• feeling or being sick (nausea or vomiting)
  • headaches, or feeling dizzy
  • muscle weakness
  • breathing problems
  • feeling confused, or changes to your normal behaviour
  • passing out


Like all medicines, valproic acid can cause side effects, although not everyone gets them.

Common side effects

These common side effects may happen in more than 1 in 100 people. They're usually mild and go away by themselves.

Keep taking the medicine but talk to your doctor if these side effects bother you or don't go away:

  • stomach pain, feeling or being sick (nausea or vomiting)
  • diarrhoea
  • dry or sore mouth, or swollen gums
  • shakes (tremors) in a part of your body, or unusual eye movements
  • feeling tired or sleepy
  • headache
  • weight gain
  • thinning hair, or changes to the colour or texture of your hair
  • irregular or delayed periods

Serious side effects

It's unusual to have serious side effects after taking valproic acid. Tell a doctor straight away if you have:

  • thoughts of harming or killing yourself – a small number of people taking valproic acid have had suicidal thoughts
  • yellowing of your skin or whites of your eyes – these may be warning signs of liver problems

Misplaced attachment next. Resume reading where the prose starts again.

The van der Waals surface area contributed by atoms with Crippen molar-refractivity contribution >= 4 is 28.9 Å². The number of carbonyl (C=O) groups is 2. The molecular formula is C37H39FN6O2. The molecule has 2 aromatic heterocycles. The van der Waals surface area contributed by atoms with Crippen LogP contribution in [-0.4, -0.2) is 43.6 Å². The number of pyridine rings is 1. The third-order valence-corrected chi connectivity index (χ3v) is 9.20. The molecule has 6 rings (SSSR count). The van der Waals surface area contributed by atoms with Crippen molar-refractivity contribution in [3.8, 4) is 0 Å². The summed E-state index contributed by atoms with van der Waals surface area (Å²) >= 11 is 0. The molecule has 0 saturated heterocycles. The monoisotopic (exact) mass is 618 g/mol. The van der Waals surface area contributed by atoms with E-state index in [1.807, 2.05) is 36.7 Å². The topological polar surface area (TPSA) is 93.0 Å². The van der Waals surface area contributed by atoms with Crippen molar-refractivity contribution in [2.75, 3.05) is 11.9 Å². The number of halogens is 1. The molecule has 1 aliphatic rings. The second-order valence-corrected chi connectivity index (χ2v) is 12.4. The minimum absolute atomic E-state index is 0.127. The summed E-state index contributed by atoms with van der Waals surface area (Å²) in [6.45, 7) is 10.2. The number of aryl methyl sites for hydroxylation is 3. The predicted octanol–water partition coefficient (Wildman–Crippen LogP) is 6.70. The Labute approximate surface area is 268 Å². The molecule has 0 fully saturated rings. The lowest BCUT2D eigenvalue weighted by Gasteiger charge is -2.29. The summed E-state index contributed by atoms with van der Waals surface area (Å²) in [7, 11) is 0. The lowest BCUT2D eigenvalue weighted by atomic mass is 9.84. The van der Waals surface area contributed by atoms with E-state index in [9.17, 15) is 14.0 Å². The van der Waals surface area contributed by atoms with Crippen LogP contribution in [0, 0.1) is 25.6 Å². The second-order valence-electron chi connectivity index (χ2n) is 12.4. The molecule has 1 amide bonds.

• long-lasting and severe nausea, vomiting or stomach pain – these may be warning signs of an inflamed pancreas
  • unusual bruises or bleeding – these may be warning signs of a blood disorder

Serious allergic reaction

In rare cases, valproic acid may cause a serious allergic reaction (anaphylaxis).

These are not all the side effects of valproic acid. For a full list, see the leaflet inside your medicine packet.


What to do about:

  • stomach pain, feeling or being sick (nausea or vomiting) – take valproic acid with or after a meal or snack. It may also help if you don't eat rich or spicy food.
  • diarrhoea – have small but frequent sips of water. Speak to a pharmacist if you have signs of dehydration, such as peeing less than usual or having dark, strong-smelling pee. Do not take any other medicines to treat diarrhoea without speaking to a pharmacist or doctor.